US Defense Contractor Held Responsible For Sex Trafficking in Bosnia
Two DynCorp employees won recent legal victories after the defense-contracting firm fired them for reporting co-workers involved in sex-slave trade in Bosnia. The court actions, which took place in England and Fort Worth, Texas, suggest that the company did not move aggressively enough when reports of sex trafficking emerged in 1999, according to Salon.com.
While at least 13 employees have been sent home from Bosnia - seven of those fired - for purchasing women, many of them underage, or participating in other sex trafficking activities, none have faced criminal charges – despite large amounts of evidence. Employees of DynCorp and other private military companies are able to escape prosecution for crimes committed overseas because of protections granted under international treaties, the unwillingness of law enforcement systems in places such as Bosnia to police US contractors and because their actions fall outside the jurisdiction of US courts.
In England, Kathryn Bolkovac, who was fired after she sent an email to DynCorp and UN officials describing complicity in forced prostitution by international aid workers, was found by a tribunal to have “acted reasonably” while Dyncorp did not, according to Salon.com. “DynCorp is an enormous operation with strong ties to the US government,” Karen Bailey, Bolkovac’s legal representative said in a prepared statement. “She took on the big guns and won. The plight of trafficking victims is appalling and I’m glad that Kathryn’s case has done some way to bringing it to wider attention.” The tribunal ruled that DynCorp violated England’s whistleblower statute when they fired Bolkovac – a hearing is scheduled in October to determine what damages the company will face.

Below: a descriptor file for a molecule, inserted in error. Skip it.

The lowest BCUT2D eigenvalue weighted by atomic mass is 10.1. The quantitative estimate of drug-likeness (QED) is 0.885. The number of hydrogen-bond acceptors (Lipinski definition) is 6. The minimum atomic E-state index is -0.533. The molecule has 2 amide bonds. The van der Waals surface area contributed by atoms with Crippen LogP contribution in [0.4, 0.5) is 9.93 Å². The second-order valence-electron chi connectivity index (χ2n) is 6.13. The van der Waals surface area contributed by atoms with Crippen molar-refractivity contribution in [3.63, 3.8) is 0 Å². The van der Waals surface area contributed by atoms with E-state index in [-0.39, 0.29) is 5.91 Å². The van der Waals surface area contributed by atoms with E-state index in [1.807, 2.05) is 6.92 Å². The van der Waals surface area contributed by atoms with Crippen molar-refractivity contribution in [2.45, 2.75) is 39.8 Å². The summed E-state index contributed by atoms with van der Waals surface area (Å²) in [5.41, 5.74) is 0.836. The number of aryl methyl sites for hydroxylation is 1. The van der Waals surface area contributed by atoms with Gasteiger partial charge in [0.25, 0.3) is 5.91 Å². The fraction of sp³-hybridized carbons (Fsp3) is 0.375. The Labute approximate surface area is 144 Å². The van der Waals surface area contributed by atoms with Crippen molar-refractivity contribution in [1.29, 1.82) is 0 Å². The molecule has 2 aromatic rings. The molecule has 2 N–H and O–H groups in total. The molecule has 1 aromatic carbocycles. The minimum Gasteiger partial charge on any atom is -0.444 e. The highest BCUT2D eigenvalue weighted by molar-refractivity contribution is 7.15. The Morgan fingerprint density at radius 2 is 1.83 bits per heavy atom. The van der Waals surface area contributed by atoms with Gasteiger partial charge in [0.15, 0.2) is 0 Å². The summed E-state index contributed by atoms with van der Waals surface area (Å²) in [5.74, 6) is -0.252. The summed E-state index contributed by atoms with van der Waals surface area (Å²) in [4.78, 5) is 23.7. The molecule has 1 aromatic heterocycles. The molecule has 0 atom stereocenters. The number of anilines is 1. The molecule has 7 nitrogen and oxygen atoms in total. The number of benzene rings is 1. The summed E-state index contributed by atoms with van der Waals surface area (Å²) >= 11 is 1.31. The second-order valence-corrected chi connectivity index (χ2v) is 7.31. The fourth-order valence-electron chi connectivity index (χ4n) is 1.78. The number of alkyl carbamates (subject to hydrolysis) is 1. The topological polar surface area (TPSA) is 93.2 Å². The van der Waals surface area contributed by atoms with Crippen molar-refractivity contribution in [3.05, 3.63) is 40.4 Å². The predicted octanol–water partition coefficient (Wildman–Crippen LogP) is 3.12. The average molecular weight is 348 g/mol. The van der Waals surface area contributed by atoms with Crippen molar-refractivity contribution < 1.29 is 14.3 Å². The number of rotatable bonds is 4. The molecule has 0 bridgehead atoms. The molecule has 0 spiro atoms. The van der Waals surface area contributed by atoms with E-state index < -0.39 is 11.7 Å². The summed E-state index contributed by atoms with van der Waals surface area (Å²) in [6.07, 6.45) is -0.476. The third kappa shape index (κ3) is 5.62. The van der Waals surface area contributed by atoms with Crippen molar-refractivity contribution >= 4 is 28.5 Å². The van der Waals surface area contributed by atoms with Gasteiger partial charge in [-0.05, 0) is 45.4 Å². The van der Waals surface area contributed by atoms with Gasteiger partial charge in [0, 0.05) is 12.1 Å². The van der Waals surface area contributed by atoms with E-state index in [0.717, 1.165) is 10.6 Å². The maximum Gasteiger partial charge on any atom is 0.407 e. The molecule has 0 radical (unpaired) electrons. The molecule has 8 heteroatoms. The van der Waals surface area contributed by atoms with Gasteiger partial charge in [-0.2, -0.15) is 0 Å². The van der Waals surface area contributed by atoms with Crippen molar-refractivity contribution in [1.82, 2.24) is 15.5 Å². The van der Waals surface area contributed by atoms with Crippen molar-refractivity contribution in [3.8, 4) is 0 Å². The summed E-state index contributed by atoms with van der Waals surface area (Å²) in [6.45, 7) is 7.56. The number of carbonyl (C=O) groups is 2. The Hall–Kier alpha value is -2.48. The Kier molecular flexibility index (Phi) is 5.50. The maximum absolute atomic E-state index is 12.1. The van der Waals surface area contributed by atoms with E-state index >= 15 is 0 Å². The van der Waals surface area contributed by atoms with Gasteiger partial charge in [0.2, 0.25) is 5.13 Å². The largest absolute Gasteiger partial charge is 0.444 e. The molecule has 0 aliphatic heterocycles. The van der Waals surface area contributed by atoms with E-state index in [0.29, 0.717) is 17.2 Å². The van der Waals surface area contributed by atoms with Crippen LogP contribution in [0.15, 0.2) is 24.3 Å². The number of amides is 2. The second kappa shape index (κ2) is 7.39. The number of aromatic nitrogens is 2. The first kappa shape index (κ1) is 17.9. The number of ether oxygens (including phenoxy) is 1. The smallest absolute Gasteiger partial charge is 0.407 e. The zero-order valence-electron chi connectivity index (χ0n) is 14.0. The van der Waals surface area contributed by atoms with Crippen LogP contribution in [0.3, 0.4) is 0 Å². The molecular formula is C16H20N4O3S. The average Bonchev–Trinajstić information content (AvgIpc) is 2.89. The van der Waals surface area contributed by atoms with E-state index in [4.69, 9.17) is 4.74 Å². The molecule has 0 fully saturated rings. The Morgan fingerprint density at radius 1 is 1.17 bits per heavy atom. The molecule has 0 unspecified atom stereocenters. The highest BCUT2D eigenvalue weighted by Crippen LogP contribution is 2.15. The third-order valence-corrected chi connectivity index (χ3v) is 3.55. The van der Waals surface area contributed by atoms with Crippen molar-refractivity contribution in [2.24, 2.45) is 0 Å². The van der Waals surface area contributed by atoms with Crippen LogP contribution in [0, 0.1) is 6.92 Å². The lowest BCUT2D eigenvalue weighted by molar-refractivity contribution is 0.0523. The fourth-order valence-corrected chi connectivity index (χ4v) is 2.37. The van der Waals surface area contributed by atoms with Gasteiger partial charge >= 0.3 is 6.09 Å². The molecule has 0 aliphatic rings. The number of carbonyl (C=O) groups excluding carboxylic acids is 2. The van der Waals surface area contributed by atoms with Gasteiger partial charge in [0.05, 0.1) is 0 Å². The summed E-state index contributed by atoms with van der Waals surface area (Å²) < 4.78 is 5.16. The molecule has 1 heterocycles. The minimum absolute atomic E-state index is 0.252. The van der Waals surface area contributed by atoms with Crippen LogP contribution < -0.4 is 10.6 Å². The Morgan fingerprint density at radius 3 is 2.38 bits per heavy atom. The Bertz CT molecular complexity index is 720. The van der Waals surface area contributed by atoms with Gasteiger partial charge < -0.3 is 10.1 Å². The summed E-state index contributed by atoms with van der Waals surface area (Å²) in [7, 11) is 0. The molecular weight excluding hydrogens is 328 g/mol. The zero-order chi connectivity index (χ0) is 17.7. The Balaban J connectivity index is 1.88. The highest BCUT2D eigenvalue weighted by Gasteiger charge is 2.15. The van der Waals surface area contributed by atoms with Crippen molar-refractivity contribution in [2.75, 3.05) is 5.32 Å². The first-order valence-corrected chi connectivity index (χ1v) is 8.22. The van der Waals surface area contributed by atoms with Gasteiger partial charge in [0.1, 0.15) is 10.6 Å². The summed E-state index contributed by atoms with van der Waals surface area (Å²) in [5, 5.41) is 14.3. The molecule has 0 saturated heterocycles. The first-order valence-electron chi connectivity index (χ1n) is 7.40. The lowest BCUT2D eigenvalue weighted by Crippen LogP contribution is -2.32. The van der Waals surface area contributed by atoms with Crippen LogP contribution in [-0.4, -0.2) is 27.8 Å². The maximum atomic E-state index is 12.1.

In Forth Worth, DynCorp agreed to settle a lawsuit late last week with Ben Johnson, who was fired after he reported that several fellow DynCorp employees purchased underage women. The case was settled two days before it was set to go to trial - the settlement amount is confidential. “This settlement wouldn’t have happened if DynCorp hadn’t, at least internally, accepted some responsibility for what happened in the Balkans,” Johnston’s Attorney Kevin Glasheen told Salon.com.
12/9/2013 Mixed Results for Afghanistan's Anti-Violence Against Women Law - The United Nations Assistance Mission in Afghanistan (UNAMA) and the Office of the UN High Commissioner for Human Rights (OHCHR) released their annual report on violence against women in Afghanistan yesterday, revealing mixed results of the country's Elimination of Violence against Women Law.
"A Way to Go: An Update on Implementation of the Law on the Elimination of Violence against Women in Afghanistan [PDF]," found that there was a 28 percent increase in reports of violence against women from 2012 to 2013 , but only 17 percent of those were prosecuted under EVAW - a small 2 percent increase from last year.
The law, which was issued by the executive decree of President Hamid Karzai in 2009, criminalizes 22 acts of violence against women and specifies punishment for perpetrators. . . .